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Midleton CBS players celebrate after defeating CBC. Picture: Eddie O'Hare
Midleton CBS players celebrate after defeating CBC. Picture: Eddie O'Hare
SOCIAL BOOKMARKS

The success of Midleton, Rochestown and UCC shows why Cork hurling is on an upward curve

SATURDAY in Páirc Uí Rinn will live long in the memory of those of a Cork GAA persuasion – and hopefully in years to come will be regarded as an occasion which provided the springboard for success at the top level.

Circumstances conspired so that both the Dr Harty Cup (Munster PPS U19 A HC) and Tom Collum Cup (U19 B HC) deciders were all-Cork affairs, with Midleton CBS and Rochestown’s St Francis College taking the honours. 

An excellent crowd of 7,089 bore witness to proceedings and then, to top it off, 4,737 were present later in the evening – some having hung around since earlier – as Cork claimed their first hurling league win, beating Clare.

The latter victory wasn’t of huge import, especially as there is no relegation from Division 1A this year, but it certainly added to the feelgood factor from the schools' games, even if it was a game that seemed like it would almost certainly be won by the visitors. 

Clare had six points from Tony Kelly and four each from John Conlon and Ian Galvin, all from play, but their defensive indiscipline proved costly, allowing Patrick Horgan to convert no fewer than 15 frees.

Patrick Horgan and Jack Browne of Clare. Picture: INPHO/Bryan Keane
Patrick Horgan and Jack Browne of Clare. Picture: INPHO/Bryan Keane

However, the manner of the win hardly mattered and victory of any kind can provide an infusion of confidence – how the Cork football team would love a win, any win, as they bid to keep their place in Division 2.

In any case, Saturday was always about the post-primary finals. For too long, Paudie O’Sullivan has been lumbered with the unwanted statistic of being the last captain of a Harty-winning team from Cork, one passing further into the distance with each year. Finally, he can pass that mantle to another Midleton skipper, their full-back Dylan Hogan.

While the traditional perception of a number three is to be a man-mountain who will claim high balls and bounce off a few attackers before launching a booming clearance, Hogan turns that on its head but is no poorer for it.

Midleton's Dylan Hogan. Picture: INPHO/Bryan Keane
Midleton's Dylan Hogan. Picture: INPHO/Bryan Keane

Not the biggest, he doesn’t need to be because his reading of the game is so good, and his exemplary performance was part of an excellent ensemble display. Little wonder that Jamie Wall, the Mary Immaculate College Fitzgibbon Cup manager, expressed the hope on Twitter that Hogan had good Irish and was good with kids so that he might consider a primary-teaching course at the Limerick institution.

There were so many others who played well, too, with the game of high quality and while Midleton came out on top, Christian Brothers College can take pride in their performance. When it came down to it, Midleton took their goal chances while it wasn’t CBC’s day in terms of raising green flags. However, they can take heart in that, each year since returning to the Harty, they have improved on their showings and so a repeat of that would take them all the way.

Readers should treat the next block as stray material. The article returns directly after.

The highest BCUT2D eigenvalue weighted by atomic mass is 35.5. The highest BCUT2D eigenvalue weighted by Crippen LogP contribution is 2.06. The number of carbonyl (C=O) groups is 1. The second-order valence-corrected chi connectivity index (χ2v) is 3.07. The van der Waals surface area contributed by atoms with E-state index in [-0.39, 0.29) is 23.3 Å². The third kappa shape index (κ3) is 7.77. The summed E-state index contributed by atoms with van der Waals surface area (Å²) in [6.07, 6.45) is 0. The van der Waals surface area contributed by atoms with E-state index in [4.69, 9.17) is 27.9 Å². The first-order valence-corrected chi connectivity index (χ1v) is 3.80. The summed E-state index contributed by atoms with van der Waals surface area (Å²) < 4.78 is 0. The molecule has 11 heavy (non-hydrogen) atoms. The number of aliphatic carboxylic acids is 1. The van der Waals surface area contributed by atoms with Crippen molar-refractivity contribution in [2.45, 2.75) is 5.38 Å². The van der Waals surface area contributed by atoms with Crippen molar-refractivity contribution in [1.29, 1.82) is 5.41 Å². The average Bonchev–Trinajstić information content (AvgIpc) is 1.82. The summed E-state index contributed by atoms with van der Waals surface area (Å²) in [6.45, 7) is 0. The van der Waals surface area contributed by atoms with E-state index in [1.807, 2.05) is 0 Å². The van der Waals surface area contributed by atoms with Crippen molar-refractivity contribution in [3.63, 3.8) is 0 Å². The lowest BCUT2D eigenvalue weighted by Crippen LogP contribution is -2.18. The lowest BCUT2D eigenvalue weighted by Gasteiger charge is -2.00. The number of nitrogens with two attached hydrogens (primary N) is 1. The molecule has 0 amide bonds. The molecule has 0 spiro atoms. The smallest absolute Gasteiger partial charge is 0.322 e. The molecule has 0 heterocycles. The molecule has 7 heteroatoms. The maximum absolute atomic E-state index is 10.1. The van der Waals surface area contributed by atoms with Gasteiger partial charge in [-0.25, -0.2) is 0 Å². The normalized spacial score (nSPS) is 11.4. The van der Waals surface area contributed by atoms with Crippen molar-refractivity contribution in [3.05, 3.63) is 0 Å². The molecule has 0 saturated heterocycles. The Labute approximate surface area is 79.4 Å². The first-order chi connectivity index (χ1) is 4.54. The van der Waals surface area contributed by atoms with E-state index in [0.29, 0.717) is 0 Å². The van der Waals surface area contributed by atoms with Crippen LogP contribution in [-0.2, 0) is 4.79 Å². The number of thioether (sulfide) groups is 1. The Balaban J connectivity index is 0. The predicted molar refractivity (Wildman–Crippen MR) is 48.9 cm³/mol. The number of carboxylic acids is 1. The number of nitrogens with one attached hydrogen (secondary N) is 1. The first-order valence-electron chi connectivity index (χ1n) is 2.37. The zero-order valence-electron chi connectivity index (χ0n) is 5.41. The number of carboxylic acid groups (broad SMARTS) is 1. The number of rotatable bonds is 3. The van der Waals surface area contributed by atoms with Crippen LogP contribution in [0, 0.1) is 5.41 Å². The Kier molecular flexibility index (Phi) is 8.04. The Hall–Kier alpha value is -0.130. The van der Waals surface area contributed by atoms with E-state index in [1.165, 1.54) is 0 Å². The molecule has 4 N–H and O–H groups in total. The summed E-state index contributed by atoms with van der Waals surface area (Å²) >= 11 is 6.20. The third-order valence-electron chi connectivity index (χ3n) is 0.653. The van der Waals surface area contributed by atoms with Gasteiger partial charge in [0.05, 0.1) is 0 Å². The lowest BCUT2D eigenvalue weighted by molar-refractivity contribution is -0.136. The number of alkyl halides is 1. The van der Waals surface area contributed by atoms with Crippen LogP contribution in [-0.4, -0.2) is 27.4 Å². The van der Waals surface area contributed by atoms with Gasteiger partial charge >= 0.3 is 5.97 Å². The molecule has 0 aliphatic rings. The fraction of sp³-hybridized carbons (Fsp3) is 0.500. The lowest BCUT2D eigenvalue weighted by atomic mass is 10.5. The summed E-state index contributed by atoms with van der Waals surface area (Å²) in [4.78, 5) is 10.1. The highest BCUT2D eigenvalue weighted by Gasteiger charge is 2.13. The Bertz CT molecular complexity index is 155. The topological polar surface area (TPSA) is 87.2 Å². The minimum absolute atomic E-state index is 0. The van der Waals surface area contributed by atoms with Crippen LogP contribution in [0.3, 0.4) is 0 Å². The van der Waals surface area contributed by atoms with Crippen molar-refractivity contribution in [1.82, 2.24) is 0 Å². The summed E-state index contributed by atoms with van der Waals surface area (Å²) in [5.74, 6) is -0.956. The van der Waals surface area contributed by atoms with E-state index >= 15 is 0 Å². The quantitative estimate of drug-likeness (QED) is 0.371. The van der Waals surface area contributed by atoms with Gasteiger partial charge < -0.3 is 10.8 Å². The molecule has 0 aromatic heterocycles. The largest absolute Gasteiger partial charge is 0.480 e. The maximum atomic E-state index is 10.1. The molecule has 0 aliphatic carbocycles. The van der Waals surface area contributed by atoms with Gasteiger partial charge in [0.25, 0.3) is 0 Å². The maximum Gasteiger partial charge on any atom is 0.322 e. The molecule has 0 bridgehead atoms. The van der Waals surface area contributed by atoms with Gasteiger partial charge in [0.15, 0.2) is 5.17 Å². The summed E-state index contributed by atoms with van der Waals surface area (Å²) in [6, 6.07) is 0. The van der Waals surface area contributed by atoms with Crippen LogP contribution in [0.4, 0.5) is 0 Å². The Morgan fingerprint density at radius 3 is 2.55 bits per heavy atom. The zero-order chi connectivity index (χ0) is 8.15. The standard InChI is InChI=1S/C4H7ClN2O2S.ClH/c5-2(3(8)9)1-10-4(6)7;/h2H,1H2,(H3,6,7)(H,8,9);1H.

Midleton CBS players James Mulcahy, Jamie O'Hanlon and Sam Quirke. Picture: Eddie O'Hare
Midleton CBS players James Mulcahy, Jamie O'Hanlon and Sam Quirke. Picture: Eddie O'Hare

Likewise, while Bandon’s Hamilton High School lost out to Rochestown in the B final, 11 of their team are underage again for 2019-20 and it wouldn’t be a surprise if they were to ascend to the Harty. Paul O’Riordan’s goal 16 seconds into the game was ultimately the difference and Rochestown have been no strangers to the Harty in recent years so the step up won’t be beyond them.

Roco celebrate their win over Hamilton High. Picture: Gavin Browne
Roco celebrate their win over Hamilton High. Picture: Gavin Browne

We mentioned Jamie Wall above and this week the Kilbrittain man will be occupied with the task of trying to win a second Fitzgibbon Cup in three years for Mary I – in addition to his law and accounting studies at UL, that is.

Opposing them in the final will be UCC, who haven’t won the competition since 2013, when they overcame a Mary I side with Wall playing in it. It will be another chance to showcase the best Cork has to offer, with UCC laden with the best Leeside talent such as Jack Barry, Eddie Gunning, Niall O’Leary, Chris O’Leary, David Griffin, Eoghan Murphy, Mark Coleman, Darragh Fitzgibbon, Shane Kingston and Robbie O’Flynn.

As well as that, lining out in blue and red will be Cork panellists Luke Meade and Darren Browne as Colin O’Brien of Liscarroll, Grenagh’s Seán Bourke and Brian Buckley from Dromina.

While the Fitzgibbon is useful in developing players who have just broken on to the inter-county scene, it can also be invaluable for those who have been overlooked before then – Séamus Harnedy and Stephen Moylan are just two Cork hurlers in recent times who may not have gained Rebel recognition without the Fitz.

UCC's Shane Kingston and Darragh Fitzgibbon. Picture: INPHO/Morgan Treacy
UCC's Shane Kingston and Darragh Fitzgibbon. Picture: INPHO/Morgan Treacy

It promises to be a great game and, luckily for those of us unable to make it to the WIT complex in Carriganore (Cork-Meath in the NFL will occupy us on Saturday evening), coverage on TG4 will be nearly as good.